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The names of people given on this web page that were assisted by ARC are not their real names, but nicknames to protect their identity.
Nancy's Story: (Names have been changed)
Nancy received a "Notice to Quit" -- the first step in an eviction process - after falling behind in her rent. She had been in and out of work for two months with stomach problems. She missed entire weeks of work and used up her sick days, and incurred numerous bills from doctor and hospital appointments. Scared of ruining her credit, Nancy left her apartment and was able to stay with a co-worker. She was only to stay for 30 days, and she would not have anywhere to go: her limited family in the area had their own financial burdens and no room for an extra person.
Nancy came to the Association of Religious Communities, Inc (ARC) in July, about 2 weeks after she had left her apartment. She met with the Homeless/Housing Advocate for the Dream Homes Community Center (DHCC) for approximately one hour to explore what her options for housing would be.
During their meeting, the Homeless/Housing Advocate had Nancy apply for assistance through the Homelessness Prevention and Re-Housing Program (HPRP), a stimulus program which provides financial assistance to people who are homeless or at a high risk of becoming homeless. Based on her income, Nancy would need to look for an apartment less than $1,000 including utility costs. Nancy had found an apartment in Newtown in her budget: $700 per month for a one bedroom, plus utilities. The landlord requested the first month's rent plus a two-month security deposit, a total of $2,100.
Nancy's application for financial assistance was approved for $1,000 toward the security deposit. The landlord agreed to allow Nancy to move in with a commitment letter from ARC while waiting for the check. Nancy would be able to move in before her 30 days expired where she was staying.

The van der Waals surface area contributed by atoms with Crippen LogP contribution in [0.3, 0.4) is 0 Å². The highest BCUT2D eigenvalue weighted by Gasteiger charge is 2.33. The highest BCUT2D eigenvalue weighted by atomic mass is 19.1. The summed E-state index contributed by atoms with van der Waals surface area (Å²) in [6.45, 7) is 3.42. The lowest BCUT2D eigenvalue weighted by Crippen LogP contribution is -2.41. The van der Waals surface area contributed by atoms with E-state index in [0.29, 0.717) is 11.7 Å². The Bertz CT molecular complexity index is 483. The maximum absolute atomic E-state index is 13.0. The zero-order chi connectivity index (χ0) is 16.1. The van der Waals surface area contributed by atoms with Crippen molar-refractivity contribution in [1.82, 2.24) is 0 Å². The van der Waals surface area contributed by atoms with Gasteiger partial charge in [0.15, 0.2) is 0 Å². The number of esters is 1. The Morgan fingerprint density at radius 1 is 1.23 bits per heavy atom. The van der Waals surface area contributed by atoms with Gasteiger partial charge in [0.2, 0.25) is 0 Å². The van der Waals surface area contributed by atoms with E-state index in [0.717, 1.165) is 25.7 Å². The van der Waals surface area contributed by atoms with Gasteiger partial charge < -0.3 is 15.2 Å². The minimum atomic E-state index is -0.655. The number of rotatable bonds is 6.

Nancy has been in her new home since August 2010. ARC's Homeless/Housing Advocate provides follow up outreach to
Nancy, who is thriving in the new apartment. She continues to work full time and is managing her illness with greater ease
Rosa's Story: (Names have been changed)
Rosa was referred to ARC by the Women's Center of Greater Danbury (WCGD). She was living in the domestic violence shelter after leaving a dangerous and abusive relationship.
Rosa met with ARC's Homeless & Housing Advocate to apply for assistance with a security deposit. Rosa had very limited income, less than $700/month, but did have a rental voucher to help cover her rent.
Rosa found an apartment two weeks later. The deposit was equivalent to two month's rent. ARC's Homeless and Housing Advocate negotiated with the landlord to lower the deposit to one and one-half month's rent, so that the grant Rosa received from ARC would cover the full deposit.
In less than a month after first coming to ARC Rosa was able to move into her new home. ARC provided Rosa with an
ARC Angel Welcome Basket days after she moved into her new home.
The Taylors' Story: (Names have been changed)
Ms. Taylor came to us after being served with eviction papers and after she had been to court. She was living with her daughter, who has a disability, and her granddaughter. At court in March 2010, Ms. Taylor was told she had to be out by April 4: Easter Sunday.
She was extremely overwhelmed and didn't know where to go. She only had 10 days to find a new apartment. Our first step was to establish how much rent Ms. Taylor could successfully carry? Answer: $1,000 per month if utilities were included. But there wasn't any income for Security Deposit or the first month's rental deposit, so we worked together on financial assistance applications.
We next helped Ms. Taylor do an apartment search. That weekend, an apartment was found in the right price range -- with utilities included. On Tuesday, the application was approved for a Security Deposit and on Wednesday ARC approved $500 for the family toward the first month's rent. On Thursday, the landlord met with the family to sign the lease and give them keys despite the tight timeline.